About

Mission

Through community organizing, mobilizing and education, SURJ moves white people to act as part of a multi-racial majority for justice with passion and accountability. We know that to transform this country we must be part of building a powerful multi-racial majority to challenge racism in all its forms. We are taking responsibility as white people to act collectively and publicly to challenge the manipulation of racist fear by the ruling class and corporate elite.

Accountability

Accountability is a core value of SURJ. After launching in late 2015, TSURJ started the process by engaging in a listening campaign of one-on-one discussions with People of Color, multi-racial group meetings, and study of various accountability models in multiracial movements for racial justice and collective liberation. We worked to build and strengthen relationships, sharpen our political analysis, and work in solidarity with those most impacted by white supremacy.

Read more about TSURJ’s commitment to accountability here.

Leadership with People from Poor and Working Class Backgrounds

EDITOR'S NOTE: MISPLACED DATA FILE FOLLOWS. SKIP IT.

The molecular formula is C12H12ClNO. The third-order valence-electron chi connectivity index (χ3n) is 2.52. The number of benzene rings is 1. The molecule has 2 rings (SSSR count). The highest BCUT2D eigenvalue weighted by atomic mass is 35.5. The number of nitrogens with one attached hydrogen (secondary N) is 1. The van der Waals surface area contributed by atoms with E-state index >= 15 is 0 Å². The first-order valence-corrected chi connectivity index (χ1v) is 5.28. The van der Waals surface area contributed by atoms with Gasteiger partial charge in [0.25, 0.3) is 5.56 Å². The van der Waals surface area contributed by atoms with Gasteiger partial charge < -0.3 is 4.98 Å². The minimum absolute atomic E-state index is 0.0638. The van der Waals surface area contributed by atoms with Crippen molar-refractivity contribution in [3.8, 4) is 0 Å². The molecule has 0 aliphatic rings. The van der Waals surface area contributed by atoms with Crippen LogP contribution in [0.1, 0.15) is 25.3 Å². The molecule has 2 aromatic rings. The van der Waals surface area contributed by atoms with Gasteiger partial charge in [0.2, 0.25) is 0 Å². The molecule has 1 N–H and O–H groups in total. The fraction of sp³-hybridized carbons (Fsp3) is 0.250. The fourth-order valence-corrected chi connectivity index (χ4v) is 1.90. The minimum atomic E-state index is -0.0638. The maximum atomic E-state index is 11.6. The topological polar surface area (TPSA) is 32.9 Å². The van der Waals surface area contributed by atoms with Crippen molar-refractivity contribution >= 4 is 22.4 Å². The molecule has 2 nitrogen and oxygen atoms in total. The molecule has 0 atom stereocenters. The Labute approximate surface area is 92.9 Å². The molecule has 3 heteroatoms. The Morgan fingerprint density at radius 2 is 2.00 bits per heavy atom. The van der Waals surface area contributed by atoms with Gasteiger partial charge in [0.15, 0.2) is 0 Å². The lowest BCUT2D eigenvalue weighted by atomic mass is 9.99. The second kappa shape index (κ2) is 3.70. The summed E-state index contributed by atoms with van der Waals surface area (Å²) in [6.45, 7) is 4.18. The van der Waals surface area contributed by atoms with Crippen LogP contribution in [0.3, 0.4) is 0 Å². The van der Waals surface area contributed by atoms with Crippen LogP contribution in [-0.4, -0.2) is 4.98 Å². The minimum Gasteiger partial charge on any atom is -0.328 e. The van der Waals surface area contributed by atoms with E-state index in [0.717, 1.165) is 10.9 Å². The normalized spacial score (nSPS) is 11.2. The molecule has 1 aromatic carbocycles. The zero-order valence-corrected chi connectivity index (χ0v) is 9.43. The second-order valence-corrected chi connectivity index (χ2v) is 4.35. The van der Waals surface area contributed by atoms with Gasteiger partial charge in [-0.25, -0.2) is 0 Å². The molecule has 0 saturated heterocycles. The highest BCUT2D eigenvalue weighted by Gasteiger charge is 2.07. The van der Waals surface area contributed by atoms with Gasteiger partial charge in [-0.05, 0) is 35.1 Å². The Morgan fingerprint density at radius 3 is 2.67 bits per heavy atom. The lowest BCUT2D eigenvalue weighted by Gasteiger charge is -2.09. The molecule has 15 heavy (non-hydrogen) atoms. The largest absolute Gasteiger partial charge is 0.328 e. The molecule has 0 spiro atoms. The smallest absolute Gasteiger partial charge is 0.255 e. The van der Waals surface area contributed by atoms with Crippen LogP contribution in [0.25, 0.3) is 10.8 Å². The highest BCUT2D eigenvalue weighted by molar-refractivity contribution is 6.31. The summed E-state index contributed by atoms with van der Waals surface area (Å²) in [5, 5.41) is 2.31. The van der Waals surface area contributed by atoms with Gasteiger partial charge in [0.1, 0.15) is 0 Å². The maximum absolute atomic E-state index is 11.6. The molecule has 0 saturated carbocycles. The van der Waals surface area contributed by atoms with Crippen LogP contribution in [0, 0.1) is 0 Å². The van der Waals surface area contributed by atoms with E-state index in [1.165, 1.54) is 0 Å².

A key component of TSURJ’s campaign-based work is a strategic focus on organizing and base building in poor and working class white communities. Time and again, those in power have played upon a strategic combination of economic fears and racism to keep poor and working class white folks divided from People of Color. This has hurt all of us. Learn more about TSURJ’s class analysis and values here.

Recognizing that a powerful, multi-racial movement to end white supremacy cannot be achieved without the buy-in, participation, and leadership of many more poor and working class whites, TSURJ is developing a listening project aimed at better understanding the issues, concerns, and needs of these communities so that we can better organize and base-build within them.

A small cohort of TSURJ leaders, all coming from poor and working class backgrounds, has been working over the latter part of 2016 to build the relationships, capacity, skills and strategy necessary to launch this listening project. As white people with poor and working class lived experience, we know first-hand how racism operates and is perpetuated within our communities, the ways that our communities have suffered as a result, and how much we stand to gain in dismantling it.